Orange Fronted Parakeet:

Outcome target: "All known orange-fronted parakeet nests are fully protected against introduced predators."

Outcome result: "No monitoring of outcomes was undertaken." 

2014: https://www.epa.govt.nz/assets/Uploads/Documents/Hazardous-Substances/1080-repor...

Rat:
Pre: 26%
Post: 16%

The post rat density was more than 3 times the target of 5%.

Possum:
Pre: No monitoring done
Post: No Monitoring done

No claims can be made as to the effectiveness of possum control.

Stoat: No stoat monitoring was done.

No claims can be made as to the effectiveness of stoat control.

Orange Fronted Parakeet:

Outcome target: "A viable breeding Orange-fronted parakeet population will still be present in the Hawdon & Poulter Valleys at the conclusion of the 2014 / 2015 breeding season. Orange-fronted parakeet encounter rate will not decline."

Outcome result: "Monitoring ongoing."  (Please note, this is the second year running that Orange-fronted parakeet monitoring results have not been published).


2015: https://www.epa.govt.nz/assets/Uploads/Documents/Hazardous-Substances/1080-repor...

https://www.epa.govt.nz/assets/Uploads/Documents/Hazardous-Substances/1080-repor...

https://www.epa.govt.nz/assets/Uploads/Documents/Hazardous-Substances/1080-repor...

Rat:
Pre: 9%, 13%, 9%
Post: 0%, 0%, 0%

Because of poor placement of monitor lines the results cannot be relied upon to give accurate results.

No claims can be made as to the effectiveness of rat control.

Possum:
Pre: No monitoring done
Post: No Monitoring done

No claims can be made as to the effectiveness of possum control.

Stoat: No stoat monitoring was done.

No claims can be made as to the effectiveness of stoat control.

Orange Fronted Parakeet:

Outcome target:
1) "A viable breeding Orange-fronted parakeet population will still be present in the Hawdon & Poulter Valleys at the conclusion of the 2014 / 2015 breeding season. Orange-fronted parakeet encounter rates in the Poulter will not decline."

2) "A viable orange-fronted parakeet population will still be present in the South Branch Hurunui at the conclusion of the 2014 / 2015 breeding season. Orange fronted parakeet encounter rate will not decline."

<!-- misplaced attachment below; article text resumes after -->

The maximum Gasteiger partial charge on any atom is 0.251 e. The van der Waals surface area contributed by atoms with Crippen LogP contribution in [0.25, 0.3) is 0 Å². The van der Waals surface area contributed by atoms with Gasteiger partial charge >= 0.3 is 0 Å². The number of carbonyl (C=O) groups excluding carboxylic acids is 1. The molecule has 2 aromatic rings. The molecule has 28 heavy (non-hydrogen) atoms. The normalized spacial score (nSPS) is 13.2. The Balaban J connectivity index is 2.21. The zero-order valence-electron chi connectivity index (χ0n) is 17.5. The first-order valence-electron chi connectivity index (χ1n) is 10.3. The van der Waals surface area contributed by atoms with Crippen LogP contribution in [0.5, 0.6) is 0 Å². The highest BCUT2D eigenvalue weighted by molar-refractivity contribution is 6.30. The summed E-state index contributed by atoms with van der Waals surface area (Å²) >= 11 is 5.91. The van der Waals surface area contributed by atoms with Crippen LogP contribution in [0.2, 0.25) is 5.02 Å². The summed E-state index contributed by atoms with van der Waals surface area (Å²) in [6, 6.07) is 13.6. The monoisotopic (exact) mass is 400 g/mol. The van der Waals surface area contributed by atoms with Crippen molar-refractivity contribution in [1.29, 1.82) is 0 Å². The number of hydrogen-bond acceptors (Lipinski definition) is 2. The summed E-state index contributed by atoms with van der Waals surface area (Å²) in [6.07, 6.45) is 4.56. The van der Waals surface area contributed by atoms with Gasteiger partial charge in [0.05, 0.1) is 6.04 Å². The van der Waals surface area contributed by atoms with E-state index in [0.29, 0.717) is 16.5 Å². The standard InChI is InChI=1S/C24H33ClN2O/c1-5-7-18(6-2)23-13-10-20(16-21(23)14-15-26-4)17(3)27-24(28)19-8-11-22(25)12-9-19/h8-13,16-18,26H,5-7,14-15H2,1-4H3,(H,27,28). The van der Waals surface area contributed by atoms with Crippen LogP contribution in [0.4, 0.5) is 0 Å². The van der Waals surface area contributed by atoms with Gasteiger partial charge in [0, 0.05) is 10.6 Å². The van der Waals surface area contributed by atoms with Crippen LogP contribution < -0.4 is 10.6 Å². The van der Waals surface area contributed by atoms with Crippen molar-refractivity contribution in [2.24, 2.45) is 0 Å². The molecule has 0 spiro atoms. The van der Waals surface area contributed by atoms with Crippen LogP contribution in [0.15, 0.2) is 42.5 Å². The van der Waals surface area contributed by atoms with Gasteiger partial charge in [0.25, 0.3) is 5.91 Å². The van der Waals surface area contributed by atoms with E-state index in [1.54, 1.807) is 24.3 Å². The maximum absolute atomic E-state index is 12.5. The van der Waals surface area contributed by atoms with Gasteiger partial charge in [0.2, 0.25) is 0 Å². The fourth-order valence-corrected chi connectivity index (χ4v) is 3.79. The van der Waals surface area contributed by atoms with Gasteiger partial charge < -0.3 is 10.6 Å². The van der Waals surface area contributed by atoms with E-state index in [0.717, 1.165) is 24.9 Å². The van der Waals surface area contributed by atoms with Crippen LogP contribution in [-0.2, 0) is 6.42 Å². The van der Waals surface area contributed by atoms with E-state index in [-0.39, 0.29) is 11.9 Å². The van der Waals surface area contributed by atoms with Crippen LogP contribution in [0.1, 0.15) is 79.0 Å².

3) "A viable breeding Orange-fronted parakeet population will still be present in the Hawdon & Poulter Valleys at the conclusion of the 2014 / 2015 breeding season. Orangefronted parakeet encounter rates in the Poulter will not decline."

Outcome result: "Encounter rate has not declined significantly since last season despite the massive beech mast and consequent influx of mice, rats and stoats.."  (Please note, this is the third year running that Orange-fronted parakeet monitoring results have not been published).

The wording of the Orange-fronted parakeet outcome result would indicate that the parakeet numbers are declining, although this decline is not as significant as the decline in 2012-13.

2016: https://www.epa.govt.nz/assets/Uploads/Documents/Hazardous-Substances/1080-repor...

Rat:
Pre: 4.7%, 0%.
Post: 0%, 0%,

The rat density was recorded at below the target of 5% before the 1080 was applied.

No claims can be made as to the effectiveness of rat control.

Possum:
Pre: No monitoring done
Post: No Monitoring done

No claims can be made as to the effectiveness of possum control.

Stoat: No stoat monitoring was done.

No claims can be made as to the effectiveness of stoat control.

Orange Fronted Parakeet:

Outcome target: "A viable breeding Orange-fronted parakeet population will still be present in the Hawdon & Poulter Valleys at the conclusion of the 2016 / 2017 breeding season."

Outcome result: "No OFP's have been found in these valleys this season. There may be one OFP nest yet to be confirmed.

Over the last decade the Orange-fronted parakeet population has declined from a small, but viable, breeding population to numbers so low that normal monitoring methods are unable to count any individual birds. At the same time as the decline has been happening there has been very intensive aerial 1080 operations happening that were supposed to "save" the Orange-fronted parakeets from extinction.
  
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Re: Orange Fronted Kakariki
Reply #1 - Jul 7th, 2018 at 7:58am
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That is of concern isn't it! Is it possible that other factors may have contributed to their decline. Are there viable populations in adjoining valleys? Is their home range such that they may have migrated to another area? I certainly hope it is not 1080, if so questions to need to be asked and future operations modified.
  

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Re: Orange Fronted Kakariki
Reply #2 - Jul 7th, 2018 at 9:43am
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Those DOC gits will still argue that it’s the rats & tree monkeys that are responsible not the 1080  Tongue

DOC putting the “Con” in conservation
  
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Re: Orange Fronted Kakariki